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Gerard Reinmuth and Ingo Kumic are to teach an urban design studio at UTS.  The studio has been framed with Adrian Lahoud and looks at the City of Sydney's notion of a "City of Villages" and crituques both this notion and how it might impact on urban design propositions.



In both the private and public realms there is an increasing recognition that good architecture, (rather than good building) is a consequence of sound strategic thinking.

Good architecture is therefore often grounded in the critical ability to contextualize. That is, to use a theoretical framework that reflects the prevailing urbanism of a place and which results in an explanation rather than simply a description of the end solution. One could argue that this may always be the case in the future as the focus on a single design-object shifts toward a greater emphasis on the resolution of the multiple systems or layers that affect our cities and which come to bear on any singular design problem.

This emerging condition has led to an increasing level of criticism that urban design praxis is being wholly ineffective at responding to and reflecting the production of the material basis of urban life - or if you like, the economy as a whole.  This ineffectiveness may be an opening into which architects can step – hence the desire to play out these issues in this studio.

Alexander Cuthbert (The Form of Cities; Urban Design and Political Economy, 2006) argues that urban design theory is plagued by propositions which emerge from physical determinism, aesthetic theory and representation (architecture) on the one hand and public policy and planning control (planning) on the other. According to Cuthbert, the problem with urban design stems from its weak theoretical basis, allowing other built environment professions to claim ownership.  This results in superficial explanations of operational features of the urban environment where “description = explanation”. [1]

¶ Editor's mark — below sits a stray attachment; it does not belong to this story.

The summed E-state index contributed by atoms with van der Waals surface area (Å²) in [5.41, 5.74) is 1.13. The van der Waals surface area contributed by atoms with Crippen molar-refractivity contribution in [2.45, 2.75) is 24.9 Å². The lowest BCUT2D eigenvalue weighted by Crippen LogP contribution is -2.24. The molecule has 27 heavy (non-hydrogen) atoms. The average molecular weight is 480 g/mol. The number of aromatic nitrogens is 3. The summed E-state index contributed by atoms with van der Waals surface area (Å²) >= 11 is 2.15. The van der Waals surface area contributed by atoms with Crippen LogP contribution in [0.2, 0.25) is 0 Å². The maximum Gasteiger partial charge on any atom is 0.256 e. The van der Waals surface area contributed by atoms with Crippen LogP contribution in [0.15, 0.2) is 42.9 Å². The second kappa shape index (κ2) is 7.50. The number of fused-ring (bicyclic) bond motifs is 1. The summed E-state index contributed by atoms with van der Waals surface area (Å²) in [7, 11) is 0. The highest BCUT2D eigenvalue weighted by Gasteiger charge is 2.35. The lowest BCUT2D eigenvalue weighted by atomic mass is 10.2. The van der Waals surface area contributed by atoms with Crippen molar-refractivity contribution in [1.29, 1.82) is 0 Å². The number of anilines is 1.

In an effort to introduce students to the process of strategic thinking and to contest traditional approaches to urban design, this studio will, albeit in a cursory manner, engage the contemporary condition of capitalist globalization which commodifies culture and in so doing co-opts architecture in the broader project of making a place/ city (urban boosterism) economically competitive.


Studio Context

To this end, the City of Sydney (CoS) is attempting to solicit interest and investment in the City by pursuing what they believe to be a desirable ‘image’ which they call the ‘City of Villages’. As part of this process the City has prepared the Draft City East and Surry Hills Urban Design Study (EHUDS).[2]

The EHUDS arguably embodies many of Cuthbert’s concerns, not the least of which is that it describes urban design rather than explains its existence, and begs the question therefore of whether or not urban design, and therefore architecture, is being deployed in a manner that contributes to the project of making a city - or whether it simply responds to the immediate project of ‘building’ for the sake of it?


[1] Cuthbert cited by Kumic, AAUD submission 2006

[2] The Draft Urban Design Study was prepared by Allen Jack and Cottier and was on public exhibition until April 2006. Submissions are now closed and being considered by the CoS.